The new parts photo from Honda Parts Direct included a gas cap. This is a supercession to the original, but it fits.
Notice the different bottom
Notice the different bottom
The new is shallower too.
The new is shallower too.

To get me though the remainder of the trip since we were 1100 miles from home, I drilled a small hole through the top of the cap as a temporary measure, but this new cap is better for a permament repair.


Last edited by MSGT-R on Sat Jun 13, 2009 10:16 am, edited 1 time in total.
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Re: Replacing your fuel pump

Postby donagh » Sun Nov 08, 2009 6:52 pm

one question what is the weep hole, is it the tiny hole on the side of the fuel pump. Also when I dismantled the pump today, the area where the worm gear is had oil in it, from ready the instructions there should be oil in here that is why you suggest lubing with lithium grease.

btw - new user and owner adn this site is fantastic.
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Re: Replacing your fuel pump

Postby MSGT-R » Mon Nov 09, 2009 11:03 am

There is no engine oiling supplied to that area (like an old Chevy). When I took my old one off, there was no oil or grease. The new one was dry also. Packing it with lithium grease will do no harm since the area is mostly sealed, the grease will prevent the metal parts from wearing down quickly. Grease will stay in place better than oil in the long-run.
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Re: Replacing your fuel pump

Postby SyLord » Sat Oct 08, 2011 4:33 am

Although you say no oil gets up there, can fluids from up there get to the oil?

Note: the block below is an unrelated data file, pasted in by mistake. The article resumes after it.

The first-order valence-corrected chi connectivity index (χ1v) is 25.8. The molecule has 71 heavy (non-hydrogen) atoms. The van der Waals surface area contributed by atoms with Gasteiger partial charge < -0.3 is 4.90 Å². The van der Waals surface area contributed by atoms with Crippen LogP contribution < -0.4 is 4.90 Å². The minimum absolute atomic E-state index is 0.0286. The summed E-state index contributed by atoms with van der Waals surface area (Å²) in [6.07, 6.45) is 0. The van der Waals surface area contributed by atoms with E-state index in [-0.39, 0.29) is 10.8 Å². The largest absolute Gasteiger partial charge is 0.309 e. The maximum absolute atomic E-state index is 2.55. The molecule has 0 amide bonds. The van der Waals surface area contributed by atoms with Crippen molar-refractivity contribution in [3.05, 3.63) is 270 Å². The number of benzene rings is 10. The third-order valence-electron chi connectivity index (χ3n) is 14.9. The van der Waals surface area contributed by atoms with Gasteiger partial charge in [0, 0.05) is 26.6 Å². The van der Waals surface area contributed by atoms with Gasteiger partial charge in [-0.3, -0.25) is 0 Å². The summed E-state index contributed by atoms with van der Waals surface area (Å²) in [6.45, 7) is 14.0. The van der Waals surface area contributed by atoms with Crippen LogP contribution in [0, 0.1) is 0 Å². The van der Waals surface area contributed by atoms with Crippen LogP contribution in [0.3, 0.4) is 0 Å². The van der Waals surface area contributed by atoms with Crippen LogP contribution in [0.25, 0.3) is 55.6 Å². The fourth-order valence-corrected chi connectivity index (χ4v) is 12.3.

I just bought my first Gold wing and the fuel pump gave out on the previous owner. He parked it unable to afford to fix it, so I rescued it from sitting there forever.

I know the fuel pump is bad, but the oil smells of gasoline also. Can a gas leak then also get into the oil from the fuel pump?
Part of the question just leads me to wonder what grease or lubes I can use for the tach and fuel pump and if I have to worry about anything making it into the oil. I use some red grease for a metal lathe and bearings, and it is strong, stringy and sticky, but I wouldn't want it to get into the oil pan or sucked up into the motor...
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Re: Replacing your fuel pump

Postby WingAdmin » Sat Oct 08, 2011 10:43 am

SyLord wrote:Although you say no oil gets up there, can fluids from up there get to the oil?

I just bought my first Gold wing and the fuel pump gave out on the previous owner. He parked it unable to afford to fix it, so I rescued it from sitting there forever.

I know the fuel pump is bad, but the oil smells of gasoline also. Can a gas leak then also get into the oil from the fuel pump?